Mr. Nakhla expressed his thanksgiving for the faithful and diligent labor of the members of the Committee on Arrangements, who “striv[ed] tirelessly to seek to restore the trust that was lost in the midst of reports of hurtful conduct and speech. The Lord blessed those efforts with favor and appreciation from our hosts, who were encouraged to see the OPC take the allegations so seriously and strive for answers and reconciliation where possible.”
Nakhla also praised God for his grace to him personally—“I have never before in my life learned of so many people praying for me and felt buoyed by those prayers in a supernatural way.” He rejoiced “to see the assembly rally together toward the cause of restoring the honor of Christ and the dignity of his image-bearers in the midst of such circumstances.”
When the assembly did take up its business, there was sobriety, but there was also the shared confidence that Jesus Christ was with his church and would lead his church. Among the first reports was that of the Statistician, Mr. Luke Brown. The report revealed that much had changed in the OPC during the thirty-six years between visits to Eastern University. In 1986, the OPC had 18,183 members on its rolls in 195 churches and chapels located in 10 presbyteries. In the providence of God, in 2022 the OPC has grown to 32,255 members on its rolls in 334 churches and mission works in 17 presbyteries.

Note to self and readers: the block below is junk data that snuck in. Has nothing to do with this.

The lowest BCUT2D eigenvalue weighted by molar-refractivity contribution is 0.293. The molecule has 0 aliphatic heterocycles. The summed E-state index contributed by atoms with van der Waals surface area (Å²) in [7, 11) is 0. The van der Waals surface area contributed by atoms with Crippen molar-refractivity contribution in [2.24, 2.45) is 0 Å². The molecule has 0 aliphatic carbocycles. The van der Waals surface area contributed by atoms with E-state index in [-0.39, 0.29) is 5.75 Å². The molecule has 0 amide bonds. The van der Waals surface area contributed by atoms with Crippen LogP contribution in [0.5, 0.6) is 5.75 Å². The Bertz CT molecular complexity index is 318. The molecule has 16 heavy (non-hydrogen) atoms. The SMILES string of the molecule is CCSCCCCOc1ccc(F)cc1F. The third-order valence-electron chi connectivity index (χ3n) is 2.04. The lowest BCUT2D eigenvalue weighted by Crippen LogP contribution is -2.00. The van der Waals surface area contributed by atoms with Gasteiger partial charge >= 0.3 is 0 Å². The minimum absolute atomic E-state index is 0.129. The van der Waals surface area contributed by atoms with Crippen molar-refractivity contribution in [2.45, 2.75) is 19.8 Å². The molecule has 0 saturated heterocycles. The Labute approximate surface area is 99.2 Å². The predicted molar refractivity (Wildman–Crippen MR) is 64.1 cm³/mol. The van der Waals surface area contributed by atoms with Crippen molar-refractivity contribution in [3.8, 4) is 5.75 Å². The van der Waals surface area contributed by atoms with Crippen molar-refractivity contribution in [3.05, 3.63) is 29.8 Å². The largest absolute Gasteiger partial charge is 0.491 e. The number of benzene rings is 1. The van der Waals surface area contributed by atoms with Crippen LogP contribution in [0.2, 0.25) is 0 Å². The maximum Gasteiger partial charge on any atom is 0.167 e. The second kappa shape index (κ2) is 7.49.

The change was even more drastic in regard to the make-up of the assemblies. In 1986, commissioners Lawrence Eyres, Everett DeVelde, Edward Kellogg, Robert Graham, David Neilands, Robert Vining, Henry Coray, Dwight Poundstone, and John Galbraith had either studied under J. Gresham Machen at Westminster Seminary or joined with him in 1936 as founding members of the Presbyterian Church of America (later renamed the Orthodox Presbyterian Church). Now, in 2022, approximately a third of the commissioners had been ordained during the past decade. Twenty-six commissioners were attending their first assembly.